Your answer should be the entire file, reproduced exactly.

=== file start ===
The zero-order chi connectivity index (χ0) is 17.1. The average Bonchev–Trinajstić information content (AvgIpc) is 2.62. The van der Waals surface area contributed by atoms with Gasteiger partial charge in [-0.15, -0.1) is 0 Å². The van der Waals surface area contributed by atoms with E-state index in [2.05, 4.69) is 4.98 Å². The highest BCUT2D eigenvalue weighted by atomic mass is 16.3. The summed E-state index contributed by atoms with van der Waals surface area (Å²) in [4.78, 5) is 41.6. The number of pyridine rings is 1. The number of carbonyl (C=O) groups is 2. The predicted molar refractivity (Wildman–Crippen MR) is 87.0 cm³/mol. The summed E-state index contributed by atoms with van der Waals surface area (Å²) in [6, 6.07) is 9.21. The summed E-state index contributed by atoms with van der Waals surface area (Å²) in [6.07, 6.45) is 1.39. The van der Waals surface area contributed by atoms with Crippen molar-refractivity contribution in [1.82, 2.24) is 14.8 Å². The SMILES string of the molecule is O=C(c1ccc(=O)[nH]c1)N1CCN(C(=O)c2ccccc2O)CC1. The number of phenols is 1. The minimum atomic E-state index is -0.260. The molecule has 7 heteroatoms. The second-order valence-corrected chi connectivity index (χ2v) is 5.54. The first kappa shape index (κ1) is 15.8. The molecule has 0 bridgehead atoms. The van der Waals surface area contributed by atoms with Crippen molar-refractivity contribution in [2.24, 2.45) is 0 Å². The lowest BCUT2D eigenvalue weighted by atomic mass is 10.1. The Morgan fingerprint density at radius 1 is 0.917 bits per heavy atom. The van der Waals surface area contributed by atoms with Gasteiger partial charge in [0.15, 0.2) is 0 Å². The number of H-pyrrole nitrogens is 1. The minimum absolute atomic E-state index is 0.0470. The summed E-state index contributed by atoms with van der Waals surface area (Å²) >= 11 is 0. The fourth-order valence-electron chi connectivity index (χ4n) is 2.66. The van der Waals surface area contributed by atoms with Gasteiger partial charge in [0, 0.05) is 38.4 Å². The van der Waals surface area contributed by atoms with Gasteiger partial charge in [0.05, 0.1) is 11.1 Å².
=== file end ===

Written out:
The zero-order chi connectivity index (χ0) is 17.1. The average Bonchev–Trinajstić information content (AvgIpc) is 2.62. The van der Waals surface area contributed by atoms with Gasteiger partial charge in [-0.15, -0.1) is 0 Å². The van der Waals surface area contributed by atoms with E-state index in [2.05, 4.69) is 4.98 Å². The highest BCUT2D eigenvalue weighted by atomic mass is 16.3. The summed E-state index contributed by atoms with van der Waals surface area (Å²) in [4.78, 5) is 41.6. The number of pyridine rings is 1. The number of carbonyl (C=O) groups is 2. The predicted molar refractivity (Wildman–Crippen MR) is 87.0 cm³/mol. The summed E-state index contributed by atoms with van der Waals surface area (Å²) in [6, 6.07) is 9.21. The summed E-state index contributed by atoms with van der Waals surface area (Å²) in [6.07, 6.45) is 1.39. The van der Waals surface area contributed by atoms with Crippen molar-refractivity contribution in [1.82, 2.24) is 14.8 Å². The SMILES string of the molecule is O=C(c1ccc(=O)[nH]c1)N1CCN(C(=O)c2ccccc2O)CC1. The number of phenols is 1. The minimum atomic E-state index is -0.260. The molecule has 7 heteroatoms. The second-order valence-corrected chi connectivity index (χ2v) is 5.54. The first kappa shape index (κ1) is 15.8. The molecule has 0 bridgehead atoms. The van der Waals surface area contributed by atoms with Crippen molar-refractivity contribution in [2.24, 2.45) is 0 Å². The lowest BCUT2D eigenvalue weighted by atomic mass is 10.1. The Morgan fingerprint density at radius 1 is 0.917 bits per heavy atom. The van der Waals surface area contributed by atoms with Gasteiger partial charge in [0.15, 0.2) is 0 Å². The number of H-pyrrole nitrogens is 1. The minimum absolute atomic E-state index is 0.0470. The summed E-state index contributed by atoms with van der Waals surface area (Å²) >= 11 is 0. The fourth-order valence-electron chi connectivity index (χ4n) is 2.66. The van der Waals surface area contributed by atoms with Gasteiger partial charge in [0, 0.05) is 38.4 Å². The van der Waals surface area contributed by atoms with Gasteiger partial charge in [0.05, 0.1) is 11.1 Å².